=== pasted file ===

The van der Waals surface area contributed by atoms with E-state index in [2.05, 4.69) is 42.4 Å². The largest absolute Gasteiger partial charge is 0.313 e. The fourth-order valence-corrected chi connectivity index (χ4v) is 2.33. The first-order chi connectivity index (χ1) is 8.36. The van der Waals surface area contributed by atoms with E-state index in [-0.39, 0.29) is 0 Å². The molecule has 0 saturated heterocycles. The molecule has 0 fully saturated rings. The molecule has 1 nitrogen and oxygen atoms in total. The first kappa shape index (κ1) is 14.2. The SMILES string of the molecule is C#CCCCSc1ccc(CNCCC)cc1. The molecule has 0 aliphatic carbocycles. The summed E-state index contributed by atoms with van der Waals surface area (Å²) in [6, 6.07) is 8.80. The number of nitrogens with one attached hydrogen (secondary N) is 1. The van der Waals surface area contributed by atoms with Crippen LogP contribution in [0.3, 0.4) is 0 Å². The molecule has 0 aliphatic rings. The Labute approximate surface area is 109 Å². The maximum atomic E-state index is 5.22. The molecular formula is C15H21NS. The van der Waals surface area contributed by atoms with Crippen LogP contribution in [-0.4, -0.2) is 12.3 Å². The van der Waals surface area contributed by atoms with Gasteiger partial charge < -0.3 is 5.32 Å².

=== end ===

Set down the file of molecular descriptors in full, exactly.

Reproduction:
The van der Waals surface area contributed by atoms with E-state index in [2.05, 4.69) is 42.4 Å². The largest absolute Gasteiger partial charge is 0.313 e. The fourth-order valence-corrected chi connectivity index (χ4v) is 2.33. The first-order chi connectivity index (χ1) is 8.36. The van der Waals surface area contributed by atoms with E-state index in [-0.39, 0.29) is 0 Å². The molecule has 0 saturated heterocycles. The molecule has 0 fully saturated rings. The molecule has 1 nitrogen and oxygen atoms in total. The first kappa shape index (κ1) is 14.2. The SMILES string of the molecule is C#CCCCSc1ccc(CNCCC)cc1. The molecule has 0 aliphatic carbocycles. The summed E-state index contributed by atoms with van der Waals surface area (Å²) in [6, 6.07) is 8.80. The number of nitrogens with one attached hydrogen (secondary N) is 1. The van der Waals surface area contributed by atoms with Crippen LogP contribution in [0.3, 0.4) is 0 Å². The molecule has 0 aliphatic rings. The Labute approximate surface area is 109 Å². The maximum atomic E-state index is 5.22. The molecular formula is C15H21NS. The van der Waals surface area contributed by atoms with Crippen LogP contribution in [-0.4, -0.2) is 12.3 Å². The van der Waals surface area contributed by atoms with Gasteiger partial charge < -0.3 is 5.32 Å².